Australian universities are increasing their short course offerings as income from international education evaporates, but observers fear some are investing too heavily in a time-limited source of income that narrows their future options.
Undergraduate and postgraduate certificates, created last year as part of Canberra’s Covid relief scheme, account for at least 10% of teaching grant allocations at several institutions. Curtin University was earmarked over AU$27m (£15m) to deliver the courses, followed by the University of Tasmania (AU$22m), Central Queensland University ( AU$16 million) and Western Sydney, Victoria and Charles Sturt universities. (A$12 million each).
Most of these institutions are struggling financially, with Curtin and CQU posting deficits last year. Charles Sturt posted an operating loss in 2019 and Tasmania’s financial troubles predate the pandemic.
While short-term course funding can be a welcome sugar hit for institutional bottom lines, it could be short-lived. Funding is only available for 2021, though observers expected a possible extension in the May 11 federal budget, with the government signaling more short-term course allocations for private colleges in advance.
Another problem is that short courses may not award officially recognized degrees after December. To date, undergraduate certificates have only been on the Australian Qualifications Framework for a year.
Andrew Norton, a professor in higher education practice at the Australian National University, said short courses could also limit institutions’ future offerings. If students wanted to rely on their new degrees, universities would be morally bound to award associate degrees, regardless of their financial viability.
Professor Norton said that with anecdotal accounts of high dropout rates from new courses, planning for associate degrees could be risky. Underestimating dropout rates could leave universities with half-empty classes, while overestimating could prove costly.
“Universities are going to be in a very tough financial situation for a few years to come,” he said. “If you have a model that assumes 25% attrition in the second year and the true attrition is 10%, you’re carrying a lot of unfunded students.”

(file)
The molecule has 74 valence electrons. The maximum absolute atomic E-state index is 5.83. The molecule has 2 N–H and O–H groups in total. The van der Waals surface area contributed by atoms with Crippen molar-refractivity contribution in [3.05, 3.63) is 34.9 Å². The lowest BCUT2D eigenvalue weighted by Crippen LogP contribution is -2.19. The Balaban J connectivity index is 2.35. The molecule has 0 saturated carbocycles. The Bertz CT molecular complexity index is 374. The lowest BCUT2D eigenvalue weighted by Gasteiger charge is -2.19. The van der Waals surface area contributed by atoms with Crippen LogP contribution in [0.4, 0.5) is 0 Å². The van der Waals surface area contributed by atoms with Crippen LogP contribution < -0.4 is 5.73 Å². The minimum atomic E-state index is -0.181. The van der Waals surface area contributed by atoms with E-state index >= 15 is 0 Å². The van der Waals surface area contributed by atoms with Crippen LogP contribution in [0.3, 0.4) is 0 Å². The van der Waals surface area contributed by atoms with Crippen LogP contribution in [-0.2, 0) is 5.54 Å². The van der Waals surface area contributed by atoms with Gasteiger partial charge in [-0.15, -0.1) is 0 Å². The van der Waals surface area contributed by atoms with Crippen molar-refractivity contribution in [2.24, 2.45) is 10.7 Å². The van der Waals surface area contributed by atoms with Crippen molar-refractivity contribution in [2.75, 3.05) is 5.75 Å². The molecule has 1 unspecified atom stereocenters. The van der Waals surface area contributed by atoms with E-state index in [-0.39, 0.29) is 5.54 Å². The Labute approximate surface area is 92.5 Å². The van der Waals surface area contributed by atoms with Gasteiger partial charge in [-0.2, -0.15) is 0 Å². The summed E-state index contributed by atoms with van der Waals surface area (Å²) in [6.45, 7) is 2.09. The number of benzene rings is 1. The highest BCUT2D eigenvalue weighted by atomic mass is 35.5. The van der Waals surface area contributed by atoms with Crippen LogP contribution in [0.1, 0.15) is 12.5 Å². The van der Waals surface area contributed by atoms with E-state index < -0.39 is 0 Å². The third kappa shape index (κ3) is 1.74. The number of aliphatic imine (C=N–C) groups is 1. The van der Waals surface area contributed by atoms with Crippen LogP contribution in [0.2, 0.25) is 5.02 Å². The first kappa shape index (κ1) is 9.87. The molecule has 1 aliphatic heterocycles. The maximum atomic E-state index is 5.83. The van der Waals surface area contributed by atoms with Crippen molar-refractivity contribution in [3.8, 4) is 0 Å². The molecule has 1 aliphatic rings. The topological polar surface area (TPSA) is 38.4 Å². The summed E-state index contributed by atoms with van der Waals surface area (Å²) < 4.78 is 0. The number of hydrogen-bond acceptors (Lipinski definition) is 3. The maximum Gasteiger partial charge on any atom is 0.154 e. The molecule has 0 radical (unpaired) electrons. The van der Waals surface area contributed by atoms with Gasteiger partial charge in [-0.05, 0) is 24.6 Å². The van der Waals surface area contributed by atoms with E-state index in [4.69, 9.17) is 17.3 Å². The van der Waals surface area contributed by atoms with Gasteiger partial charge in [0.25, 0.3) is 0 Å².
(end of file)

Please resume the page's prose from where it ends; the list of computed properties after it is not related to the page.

Consultant Claire Field said while short courses could bring an immediate boost to income, they risked distracting universities from efforts to cultivate sustainable student flows.
Another risk is that Canberra’s appetite for short courses could wane. While the government insists the aim of the courses is to steer students towards jobs, by far the most generously funded program – the Tasmanian Undergraduate Certificate in Sustainable Living, which has received more than AU$8 million – has been described as a “mixture of thought and gardening advice”.
Tasmanian marketing manager Craig Barling said the course offered good job prospects. “We’ve seen strong interest from people looking for careers in sustainability fields,” he said.
The university limited its income from the course by waiving tuition fees. Mr Barling said the cost was an ‘inhibitor’ for some people and that making the course free would ‘reduce barriers to higher education’.
He said the course had a “clear articulation pathway” for new university students. They could move on to the Tasmanian Diploma in Sustainable Living and then to a new sustainability major embedded in various bachelor’s degrees.
The second most generously funded short course, the Edith Cowan University Undergraduate Certificate in Higher Education, focuses on further education rather than employability.